df['month'] = df['date'].dt.month
df['year'] = df['date'].dt.year
df['dayofyear'] = df['date'].dt.dayofyear
df['weekofyear'] = df['date'].dt.weekofyear
return df
```

Next, we would apply this function to the training and test data.

```
train = create_time_feature(train)
test = create_time_feature(test)
train.head()
```

The required information is now all available. Next, we would define what we want to predict. In this example, we would forecast the mean temperature and make the training data based on the data above.

```
X_train = train.drop('meantemp', axis =1)
y_train = train['meantemp']
X_test = test.drop('meantemp', axis =1)
y_test = test['meantemp']
```

I would still use the other information, such as humidity, to show that XGBoost can also forecast values using multivariate approaches. However, in practice, we only incorporate data that we know exists when we try to forecast.

Let’s start the training process by fitting the data into the model. For the current example, we would not do much hyperparameter optimization other than the number of trees.

```
import xgboost as xgb
reg = xgb.XGBRegressor(n_estimators=1000)
reg.fit(X_train, y_train, verbose = False)
```

After the training process, let’s see the feature importance of the model.

`xgb.plot_importance(reg)`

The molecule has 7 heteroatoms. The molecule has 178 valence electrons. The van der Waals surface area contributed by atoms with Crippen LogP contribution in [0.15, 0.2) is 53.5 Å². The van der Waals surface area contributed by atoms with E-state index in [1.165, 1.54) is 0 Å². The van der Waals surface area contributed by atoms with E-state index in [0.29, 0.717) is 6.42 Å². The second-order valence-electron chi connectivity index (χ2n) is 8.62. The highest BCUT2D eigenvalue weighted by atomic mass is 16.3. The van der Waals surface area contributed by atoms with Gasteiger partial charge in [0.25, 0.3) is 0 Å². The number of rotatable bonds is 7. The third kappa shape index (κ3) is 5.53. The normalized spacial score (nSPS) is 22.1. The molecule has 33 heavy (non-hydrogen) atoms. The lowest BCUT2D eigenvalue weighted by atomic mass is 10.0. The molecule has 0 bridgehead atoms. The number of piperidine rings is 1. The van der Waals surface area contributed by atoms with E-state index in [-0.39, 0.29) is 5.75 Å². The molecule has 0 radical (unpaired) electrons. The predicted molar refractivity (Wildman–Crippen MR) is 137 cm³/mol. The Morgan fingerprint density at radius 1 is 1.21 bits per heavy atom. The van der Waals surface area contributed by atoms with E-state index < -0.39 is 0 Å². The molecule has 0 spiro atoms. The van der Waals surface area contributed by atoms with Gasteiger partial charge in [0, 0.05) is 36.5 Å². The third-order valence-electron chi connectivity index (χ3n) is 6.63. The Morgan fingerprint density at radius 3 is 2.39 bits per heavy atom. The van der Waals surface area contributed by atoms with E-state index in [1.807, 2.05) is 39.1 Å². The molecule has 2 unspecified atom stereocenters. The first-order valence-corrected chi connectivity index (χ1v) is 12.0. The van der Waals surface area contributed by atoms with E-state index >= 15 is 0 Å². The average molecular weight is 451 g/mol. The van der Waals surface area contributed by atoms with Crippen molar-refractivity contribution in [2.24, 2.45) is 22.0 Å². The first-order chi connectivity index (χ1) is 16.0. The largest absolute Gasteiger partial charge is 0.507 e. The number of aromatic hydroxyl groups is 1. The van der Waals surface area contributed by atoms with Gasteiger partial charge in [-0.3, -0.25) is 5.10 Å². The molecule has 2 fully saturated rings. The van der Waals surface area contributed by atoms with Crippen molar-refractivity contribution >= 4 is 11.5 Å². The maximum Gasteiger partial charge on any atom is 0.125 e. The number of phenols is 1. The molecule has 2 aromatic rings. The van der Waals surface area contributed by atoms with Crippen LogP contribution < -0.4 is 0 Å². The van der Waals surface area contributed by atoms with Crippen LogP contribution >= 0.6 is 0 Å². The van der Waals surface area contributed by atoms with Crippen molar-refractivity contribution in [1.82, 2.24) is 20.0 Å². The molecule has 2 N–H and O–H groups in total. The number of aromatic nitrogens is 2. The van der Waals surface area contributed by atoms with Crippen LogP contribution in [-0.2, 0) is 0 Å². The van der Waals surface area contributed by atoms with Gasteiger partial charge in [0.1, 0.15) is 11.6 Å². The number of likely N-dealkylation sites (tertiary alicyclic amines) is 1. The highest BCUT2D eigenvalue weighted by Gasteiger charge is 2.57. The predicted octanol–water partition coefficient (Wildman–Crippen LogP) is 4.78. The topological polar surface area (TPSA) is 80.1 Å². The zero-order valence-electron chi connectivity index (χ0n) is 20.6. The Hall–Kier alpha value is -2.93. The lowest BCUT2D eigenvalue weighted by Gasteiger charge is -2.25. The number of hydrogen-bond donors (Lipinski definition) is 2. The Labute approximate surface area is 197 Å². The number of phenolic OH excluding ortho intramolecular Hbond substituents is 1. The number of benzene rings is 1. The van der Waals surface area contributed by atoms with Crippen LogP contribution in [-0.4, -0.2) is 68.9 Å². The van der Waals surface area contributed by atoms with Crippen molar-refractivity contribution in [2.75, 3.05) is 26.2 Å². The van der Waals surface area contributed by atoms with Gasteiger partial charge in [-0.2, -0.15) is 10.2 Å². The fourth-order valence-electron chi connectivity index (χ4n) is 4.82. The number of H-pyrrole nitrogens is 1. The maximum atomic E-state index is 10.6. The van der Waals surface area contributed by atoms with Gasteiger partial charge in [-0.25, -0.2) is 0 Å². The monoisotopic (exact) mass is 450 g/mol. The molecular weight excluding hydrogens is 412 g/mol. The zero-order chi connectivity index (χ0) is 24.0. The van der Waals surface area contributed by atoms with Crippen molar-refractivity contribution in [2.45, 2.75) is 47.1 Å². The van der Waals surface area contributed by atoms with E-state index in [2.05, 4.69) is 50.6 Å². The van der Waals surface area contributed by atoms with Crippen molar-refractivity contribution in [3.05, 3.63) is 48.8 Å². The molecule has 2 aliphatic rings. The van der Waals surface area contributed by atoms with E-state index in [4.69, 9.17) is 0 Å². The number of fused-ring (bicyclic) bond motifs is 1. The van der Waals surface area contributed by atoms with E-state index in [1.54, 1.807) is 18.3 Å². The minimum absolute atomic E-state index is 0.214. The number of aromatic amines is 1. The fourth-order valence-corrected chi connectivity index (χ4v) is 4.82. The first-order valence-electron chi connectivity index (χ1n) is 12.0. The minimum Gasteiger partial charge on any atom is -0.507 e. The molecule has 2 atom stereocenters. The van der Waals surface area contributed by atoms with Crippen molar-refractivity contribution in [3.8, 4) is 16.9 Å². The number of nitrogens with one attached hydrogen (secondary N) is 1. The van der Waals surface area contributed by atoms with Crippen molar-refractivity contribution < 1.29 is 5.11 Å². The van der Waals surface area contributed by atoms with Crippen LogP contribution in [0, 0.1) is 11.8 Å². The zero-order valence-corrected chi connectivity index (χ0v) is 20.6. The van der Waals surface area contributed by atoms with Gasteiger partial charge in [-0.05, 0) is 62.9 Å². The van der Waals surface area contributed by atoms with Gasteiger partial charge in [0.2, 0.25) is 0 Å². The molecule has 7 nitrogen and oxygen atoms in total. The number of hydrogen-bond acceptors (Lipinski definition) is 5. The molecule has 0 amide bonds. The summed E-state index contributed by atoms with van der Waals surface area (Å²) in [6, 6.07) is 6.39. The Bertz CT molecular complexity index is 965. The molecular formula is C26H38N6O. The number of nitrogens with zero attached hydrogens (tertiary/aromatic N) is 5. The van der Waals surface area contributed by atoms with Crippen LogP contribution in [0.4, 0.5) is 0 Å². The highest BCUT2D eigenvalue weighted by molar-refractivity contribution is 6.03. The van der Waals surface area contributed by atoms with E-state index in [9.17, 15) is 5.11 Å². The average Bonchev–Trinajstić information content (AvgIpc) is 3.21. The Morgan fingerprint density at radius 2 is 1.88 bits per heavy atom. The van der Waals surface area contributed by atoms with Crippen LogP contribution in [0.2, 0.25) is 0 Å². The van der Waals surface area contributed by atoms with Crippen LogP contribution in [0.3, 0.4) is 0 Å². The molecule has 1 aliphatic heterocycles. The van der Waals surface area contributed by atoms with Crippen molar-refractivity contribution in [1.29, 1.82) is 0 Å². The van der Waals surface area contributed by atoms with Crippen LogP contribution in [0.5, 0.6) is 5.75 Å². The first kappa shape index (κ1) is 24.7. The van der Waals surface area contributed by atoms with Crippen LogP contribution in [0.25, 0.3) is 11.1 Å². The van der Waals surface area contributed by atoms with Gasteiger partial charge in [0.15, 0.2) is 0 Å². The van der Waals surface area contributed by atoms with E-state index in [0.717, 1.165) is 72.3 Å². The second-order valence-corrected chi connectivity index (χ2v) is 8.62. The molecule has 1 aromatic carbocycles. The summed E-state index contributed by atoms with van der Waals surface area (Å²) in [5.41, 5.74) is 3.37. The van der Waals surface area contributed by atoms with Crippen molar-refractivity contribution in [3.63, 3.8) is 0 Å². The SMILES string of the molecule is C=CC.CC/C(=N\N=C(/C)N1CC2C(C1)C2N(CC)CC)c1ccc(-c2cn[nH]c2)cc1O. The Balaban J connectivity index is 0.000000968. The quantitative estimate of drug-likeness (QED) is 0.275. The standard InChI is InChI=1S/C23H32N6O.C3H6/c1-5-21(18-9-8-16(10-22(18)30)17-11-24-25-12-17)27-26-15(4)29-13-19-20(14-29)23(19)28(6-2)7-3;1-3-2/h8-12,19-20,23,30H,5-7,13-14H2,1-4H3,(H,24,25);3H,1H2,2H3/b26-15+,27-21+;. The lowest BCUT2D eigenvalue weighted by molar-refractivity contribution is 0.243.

The three initial features are not surprisingly helpful for forecasting, but the time features also contribute to the prediction. Let’s try to have the prediction on the test data and visualize them.

```
test['meantemp_Prediction'] = reg.predict(X_test)
train['meantemp'].plot(style='k', figsize=(10,5), label = 'train')
test['meantemp'].plot(style='b', figsize=(10,5), label = 'test')
test['meantemp_Prediction'].plot(style='r', figsize=(10,5), label = 'prediction')
plt.title('Mean Temperature Dehli Data')
plt.legend()
```

As we can see from the graph above, the prediction might seem slightly off but still follow the overall trend. Let’s try to evaluate the model based on the error metrics.

```
from sklearn.metrics import mean_squared_error, mean_absolute_error, mean_absolute_percentage_error
print('RMSE: ', round(mean_squared_error(y_true=test['meantemp'],y_pred=test['meantemp_Prediction']),3))
print('MAE: ', round(mean_absolute_error(y_true=test['meantemp'],y_pred=test['meantemp_Prediction']),3))
print('MAPE: ', round(mean_absolute_percentage_error(y_true=test['meantemp'],y_pred=test['meantemp_Prediction']),3))
```

RMSE: 11.514

MAE: 2.655

MAPE: 0.133

The result shows that our prediction may have an error of around 13%, and the RMSE also shows a slight error in the forecast. The model can be improved using hyperparameter optimization, but we have learned how XGBoost can be used for the forecast.

# Conclusion

XGBoost is an open-source algorithm often used for many data science cases and in the Kaggle competition. Often the use cases are common classification cases such as fraud detection or regression cases such as house price prediction, but XGBoost can also be extended into time-series forecasting. By using the XGBoost Regressor, we can create a model that can predict future numerical values.

**Cornellius Yudha Wijaya** is a data science assistant manager and data writer. While working full-time at Allianz Indonesia, he loves to share Python and Data tips via social media and writing media.